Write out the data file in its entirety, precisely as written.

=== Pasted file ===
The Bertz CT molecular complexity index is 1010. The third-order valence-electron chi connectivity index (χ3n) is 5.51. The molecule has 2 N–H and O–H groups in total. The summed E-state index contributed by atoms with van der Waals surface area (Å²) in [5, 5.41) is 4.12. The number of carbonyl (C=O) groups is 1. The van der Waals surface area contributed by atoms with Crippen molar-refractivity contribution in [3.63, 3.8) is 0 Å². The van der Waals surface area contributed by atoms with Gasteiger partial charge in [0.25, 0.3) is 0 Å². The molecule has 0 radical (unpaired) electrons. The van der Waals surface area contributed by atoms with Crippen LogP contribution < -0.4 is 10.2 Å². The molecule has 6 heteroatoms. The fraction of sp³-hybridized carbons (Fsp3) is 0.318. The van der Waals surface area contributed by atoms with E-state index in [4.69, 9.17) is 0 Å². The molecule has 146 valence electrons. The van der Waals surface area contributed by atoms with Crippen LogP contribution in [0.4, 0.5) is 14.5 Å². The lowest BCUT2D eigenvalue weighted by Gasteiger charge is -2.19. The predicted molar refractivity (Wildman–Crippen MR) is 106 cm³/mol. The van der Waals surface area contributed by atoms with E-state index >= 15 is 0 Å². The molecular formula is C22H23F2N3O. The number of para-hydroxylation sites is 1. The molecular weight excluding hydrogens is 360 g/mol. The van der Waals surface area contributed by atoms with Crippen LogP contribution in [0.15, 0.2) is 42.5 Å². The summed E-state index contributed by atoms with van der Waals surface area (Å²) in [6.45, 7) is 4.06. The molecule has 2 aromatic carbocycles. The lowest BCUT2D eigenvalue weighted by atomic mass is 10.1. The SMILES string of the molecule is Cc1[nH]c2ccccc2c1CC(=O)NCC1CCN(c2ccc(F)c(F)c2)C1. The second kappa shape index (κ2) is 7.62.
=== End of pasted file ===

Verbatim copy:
The Bertz CT molecular complexity index is 1010. The third-order valence-electron chi connectivity index (χ3n) is 5.51. The molecule has 2 N–H and O–H groups in total. The summed E-state index contributed by atoms with van der Waals surface area (Å²) in [5, 5.41) is 4.12. The number of carbonyl (C=O) groups is 1. The van der Waals surface area contributed by atoms with Crippen molar-refractivity contribution in [3.63, 3.8) is 0 Å². The van der Waals surface area contributed by atoms with Gasteiger partial charge in [0.25, 0.3) is 0 Å². The molecule has 0 radical (unpaired) electrons. The van der Waals surface area contributed by atoms with Crippen LogP contribution < -0.4 is 10.2 Å². The molecule has 6 heteroatoms. The fraction of sp³-hybridized carbons (Fsp3) is 0.318. The van der Waals surface area contributed by atoms with E-state index in [4.69, 9.17) is 0 Å². The molecule has 146 valence electrons. The van der Waals surface area contributed by atoms with Crippen LogP contribution in [0.4, 0.5) is 14.5 Å². The lowest BCUT2D eigenvalue weighted by Gasteiger charge is -2.19. The predicted molar refractivity (Wildman–Crippen MR) is 106 cm³/mol. The van der Waals surface area contributed by atoms with E-state index >= 15 is 0 Å². The molecular formula is C22H23F2N3O. The number of para-hydroxylation sites is 1. The molecular weight excluding hydrogens is 360 g/mol. The van der Waals surface area contributed by atoms with Crippen LogP contribution in [0.15, 0.2) is 42.5 Å². The summed E-state index contributed by atoms with van der Waals surface area (Å²) in [6.45, 7) is 4.06. The molecule has 2 aromatic carbocycles. The lowest BCUT2D eigenvalue weighted by atomic mass is 10.1. The SMILES string of the molecule is Cc1[nH]c2ccccc2c1CC(=O)NCC1CCN(c2ccc(F)c(F)c2)C1. The second kappa shape index (κ2) is 7.62.